Straightforward computations lead us to the following factoring of the probability density function of

Thus, the joint distribution of the pair

The variance has the following structure:

The conditional distribution of

We focus here on theoretical background for factoring the likelihood function from the VAR

That is, there are

Let the observed bivariate sample of size

Two points must be emphasised: first, we emphasise that the maximum likelihood estimators (m.l.e.) for the unknown vector of parameters will be obtained by maximising the natural logarithm of the above likelihood function. Second, a worthwhile improvement in reducing the complexity of the function to maximise is to determine the conditional maximum likelihood estimators regarding the first pair of random variables,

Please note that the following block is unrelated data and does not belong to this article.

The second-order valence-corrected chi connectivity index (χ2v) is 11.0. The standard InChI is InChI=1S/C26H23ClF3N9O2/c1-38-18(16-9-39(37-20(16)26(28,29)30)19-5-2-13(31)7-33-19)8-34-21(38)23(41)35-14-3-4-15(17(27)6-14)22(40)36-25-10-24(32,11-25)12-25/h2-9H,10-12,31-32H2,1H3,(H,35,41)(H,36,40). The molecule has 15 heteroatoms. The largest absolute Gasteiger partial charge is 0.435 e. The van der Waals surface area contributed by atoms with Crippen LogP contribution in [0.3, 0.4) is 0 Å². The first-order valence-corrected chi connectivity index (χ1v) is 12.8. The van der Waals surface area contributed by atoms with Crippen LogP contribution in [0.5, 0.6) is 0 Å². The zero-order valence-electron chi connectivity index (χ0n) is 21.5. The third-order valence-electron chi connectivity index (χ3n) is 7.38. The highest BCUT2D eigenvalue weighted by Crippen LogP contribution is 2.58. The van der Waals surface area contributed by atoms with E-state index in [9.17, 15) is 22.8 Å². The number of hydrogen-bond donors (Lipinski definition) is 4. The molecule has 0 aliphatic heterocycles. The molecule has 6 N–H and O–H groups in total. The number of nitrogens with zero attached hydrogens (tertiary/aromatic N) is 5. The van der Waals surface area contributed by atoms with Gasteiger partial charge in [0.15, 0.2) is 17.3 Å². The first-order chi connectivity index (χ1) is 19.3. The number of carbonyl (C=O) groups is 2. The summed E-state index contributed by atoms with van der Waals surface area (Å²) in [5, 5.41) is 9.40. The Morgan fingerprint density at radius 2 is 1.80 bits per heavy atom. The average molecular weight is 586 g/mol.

Despite the above solutions for reducing the complexity of the problem, some difficulties still remain. The loglikelihood equations are intractable. To go over this problem we have to factorise the conditional likelihood function. From (

So as to work out the analytical expressions for the unknown parameters under study, we have to decompose the entire likelihood function (

For the Gaussian VAR processes, the conditional maximum likelihood estimators coincide with the least squares estimators [

The aforementioned arguments guarantee that the decomposition of the joint likelihood in two components can be carried out with no loss of information for the whole estimation procedure. From (

Henceforth,

The components

In Section